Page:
Physics.SphereCastAll to get rigidbody's like OnCollisionEnter

Hi,
I want to use a Physics.SphereCastAll() to get all Gameobjects (Go’s) with a Rigidbody attached to it. But I only get dozent children of the needed Go’s .

What i currently do is:

RaycastHit[] hits = Physics.SphereCastAll(transform.position, 5, transform.forward, 1f, myLayerMask);
    
foreach (var hit in hits)
{
       Debug.Log(hit.collider.gameObject.name);
}

What should i do/use to get only the Go’s with rigidbody’s?

I cant iterate over the hits array. Because the rigidbody Go doen’t have a Collider. So i dont get this Go(s) by SphereCastAll.

And I can’t use

foreach (var hit in hits)
{
    hit.collider.transform.root.GetComponent<Rigidbody>()
}

because the Rigidbody is not on the root Transform.

I simply want to have a functionality like OnCollisionEnter() … this will only give the gameobject’s with a rigidbody. But for a point in the world.

I am not entirely understanding what your difficulty is but I will try. What is in that hits array is everything it detected, all the colliders. If you want to get the colliders (collider’s transform) that has a Rigidbody attached to it you can do exactly what you tried to do but instead of doing ‘root’ you can do like this:

     foreach (var hit in hits)
     {
         Rigidbody rb=   hit.collider.transform.GetComponentInChildren<Rigidbody>(true);
           Debug.Log(rb.gameObject);
         //true gives you even the ones that are disabled.
     }

This will give you all the GameObjects that have rigidbodies attached to it.

Yes that could do it. But is there no way to get the directly hitted Rigidbody’s like OnCollisionEnter() does? Another function like Physics.SphereCastAll eventually?

Thanks for your answer!

The physics system works with rigidbody object. A rigidbody actually performs the collision detection. Child colliders of a rigidbody belong to the parent rigidbody (known as compound collider). However SphereCastAll only looking for individual colliders. This has nothing to do with rigidbody physics. So you have to manually determine the corresponding rigidbody objects for each collider you’ve found.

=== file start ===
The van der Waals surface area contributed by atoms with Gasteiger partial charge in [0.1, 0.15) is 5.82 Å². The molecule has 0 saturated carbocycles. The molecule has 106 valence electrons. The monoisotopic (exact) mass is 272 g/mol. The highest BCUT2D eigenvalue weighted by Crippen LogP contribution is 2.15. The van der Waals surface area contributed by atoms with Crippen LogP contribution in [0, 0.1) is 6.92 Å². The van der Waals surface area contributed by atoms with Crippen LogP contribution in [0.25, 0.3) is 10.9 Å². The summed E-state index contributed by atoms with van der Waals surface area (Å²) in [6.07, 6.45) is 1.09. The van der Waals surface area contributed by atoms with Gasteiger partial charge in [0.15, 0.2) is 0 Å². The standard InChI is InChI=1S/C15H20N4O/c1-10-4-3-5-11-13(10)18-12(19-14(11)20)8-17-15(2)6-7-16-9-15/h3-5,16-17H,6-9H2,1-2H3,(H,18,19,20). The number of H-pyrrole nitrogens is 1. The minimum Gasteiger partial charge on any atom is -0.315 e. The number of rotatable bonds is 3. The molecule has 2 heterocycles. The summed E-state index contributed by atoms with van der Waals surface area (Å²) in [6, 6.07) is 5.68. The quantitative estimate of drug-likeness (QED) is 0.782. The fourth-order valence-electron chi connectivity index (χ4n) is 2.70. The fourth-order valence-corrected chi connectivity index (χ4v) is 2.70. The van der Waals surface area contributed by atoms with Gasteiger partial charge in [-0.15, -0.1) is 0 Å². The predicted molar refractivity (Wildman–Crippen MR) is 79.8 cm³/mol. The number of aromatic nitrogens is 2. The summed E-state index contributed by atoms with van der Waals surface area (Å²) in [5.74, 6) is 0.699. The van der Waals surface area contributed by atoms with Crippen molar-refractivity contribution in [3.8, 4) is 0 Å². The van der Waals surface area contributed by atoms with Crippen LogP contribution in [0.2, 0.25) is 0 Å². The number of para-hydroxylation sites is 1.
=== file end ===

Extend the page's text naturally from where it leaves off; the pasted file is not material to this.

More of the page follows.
First to get the corresponding Rigidbody of a collider you can use the relatively new GetComponentInParent. It is similar to GetComponentInChildren but the other way round. Instead of searching down the hierarchy it only searches upwards. Though just like GetComponentInChildren it will also search on the object itself. So if the object with the collider has a rigidbody attached, this rigidbody will be returned. If not it will check the parent until it reaches the top (root). The method will return null if there is no rigidbody anywhere in the hierarchy chain upwards.

If you only looking for rigidbodies you can filter out any colliders where GetComponentInParent returns null. For those where you get a rigidbody you would store those rigidbodies somewhere.

The next problem is if a rigidbody has several colliders, you will get the same rigidbody more than once (once for each collider that was found). So you have to filter out duplicates. This all can be easily done with Linq:

using System.Linq;

// [..]

RaycastHit[] hits = Physics.SphereCastAll(transform.position, 5, transform.forward, 1f, myLayerMask);
Rigidbody[] rbs = hits.Select(h=>h.collider.GetComponentInParent<Rigidbody>()).Where(r=>r!=null).Distinct().ToArray();

To break this down

hits.Select(h=>h.collider.GetComponentInParent<Rigidbody>()) will return an enumerable which gets the Rigidbody component for each element in hits. Of course as we said earlier this enumeration can contain null values as well as duplicate rigidbodies

.Where(r=>r!=null) creates a filtered enumerable and filters out the null entries. So we only have actual rigidbodies in our collection.

.Distinct() will create a new enumerable with all the duplicates removed. So it only contains distinct values.

Finally .ToArray() will turn the enumerable into an actual array of Rigidbodies. If you just need to iterate over this collection you don’t need to create an array. You can directly use the enumerable in a foreach loop. The return type of Distinct in out case is IEnumerable<Rigidbody>. However you may just use var like this

var rbs = hits.Select(h=>h.collider.GetComponentInParent<Rigidbody>()).Where(r=>r!=null).Distinct();
foreach(Rigidbody r in rbs)
{
    // do something with the rigidbody "r"
}